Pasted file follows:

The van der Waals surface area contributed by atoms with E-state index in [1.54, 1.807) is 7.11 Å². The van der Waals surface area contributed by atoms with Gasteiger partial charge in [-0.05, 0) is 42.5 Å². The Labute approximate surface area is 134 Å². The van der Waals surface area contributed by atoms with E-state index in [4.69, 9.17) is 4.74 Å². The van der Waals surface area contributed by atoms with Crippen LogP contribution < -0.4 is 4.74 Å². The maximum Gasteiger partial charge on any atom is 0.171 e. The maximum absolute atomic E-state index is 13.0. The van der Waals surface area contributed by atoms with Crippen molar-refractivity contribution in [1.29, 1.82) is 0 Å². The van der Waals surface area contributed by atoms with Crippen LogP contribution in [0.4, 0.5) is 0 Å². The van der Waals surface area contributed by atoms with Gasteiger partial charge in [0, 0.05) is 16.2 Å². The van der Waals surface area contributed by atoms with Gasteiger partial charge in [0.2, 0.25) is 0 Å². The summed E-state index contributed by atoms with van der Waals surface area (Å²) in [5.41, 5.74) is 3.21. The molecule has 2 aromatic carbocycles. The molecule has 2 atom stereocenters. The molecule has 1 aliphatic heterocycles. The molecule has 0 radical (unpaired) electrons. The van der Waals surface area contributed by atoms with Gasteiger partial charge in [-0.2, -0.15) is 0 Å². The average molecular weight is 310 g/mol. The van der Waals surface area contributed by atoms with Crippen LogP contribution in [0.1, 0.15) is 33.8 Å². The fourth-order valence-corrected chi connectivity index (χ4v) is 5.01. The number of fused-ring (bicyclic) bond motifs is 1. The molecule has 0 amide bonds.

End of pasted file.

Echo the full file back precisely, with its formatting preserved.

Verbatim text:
The van der Waals surface area contributed by atoms with E-state index in [1.54, 1.807) is 7.11 Å². The van der Waals surface area contributed by atoms with Gasteiger partial charge in [-0.05, 0) is 42.5 Å². The Labute approximate surface area is 134 Å². The van der Waals surface area contributed by atoms with E-state index in [4.69, 9.17) is 4.74 Å². The van der Waals surface area contributed by atoms with Crippen LogP contribution < -0.4 is 4.74 Å². The maximum Gasteiger partial charge on any atom is 0.171 e. The maximum absolute atomic E-state index is 13.0. The van der Waals surface area contributed by atoms with Crippen molar-refractivity contribution in [1.29, 1.82) is 0 Å². The van der Waals surface area contributed by atoms with Crippen LogP contribution in [0.4, 0.5) is 0 Å². The van der Waals surface area contributed by atoms with Gasteiger partial charge in [0, 0.05) is 16.2 Å². The van der Waals surface area contributed by atoms with Gasteiger partial charge in [0.2, 0.25) is 0 Å². The summed E-state index contributed by atoms with van der Waals surface area (Å²) in [5.41, 5.74) is 3.21. The molecule has 2 aromatic carbocycles. The molecule has 2 atom stereocenters. The molecule has 1 aliphatic heterocycles. The molecule has 0 radical (unpaired) electrons. The van der Waals surface area contributed by atoms with Gasteiger partial charge in [-0.2, -0.15) is 0 Å². The average molecular weight is 310 g/mol. The van der Waals surface area contributed by atoms with Crippen LogP contribution in [0.1, 0.15) is 33.8 Å². The fourth-order valence-corrected chi connectivity index (χ4v) is 5.01. The number of fused-ring (bicyclic) bond motifs is 1. The molecule has 0 amide bonds.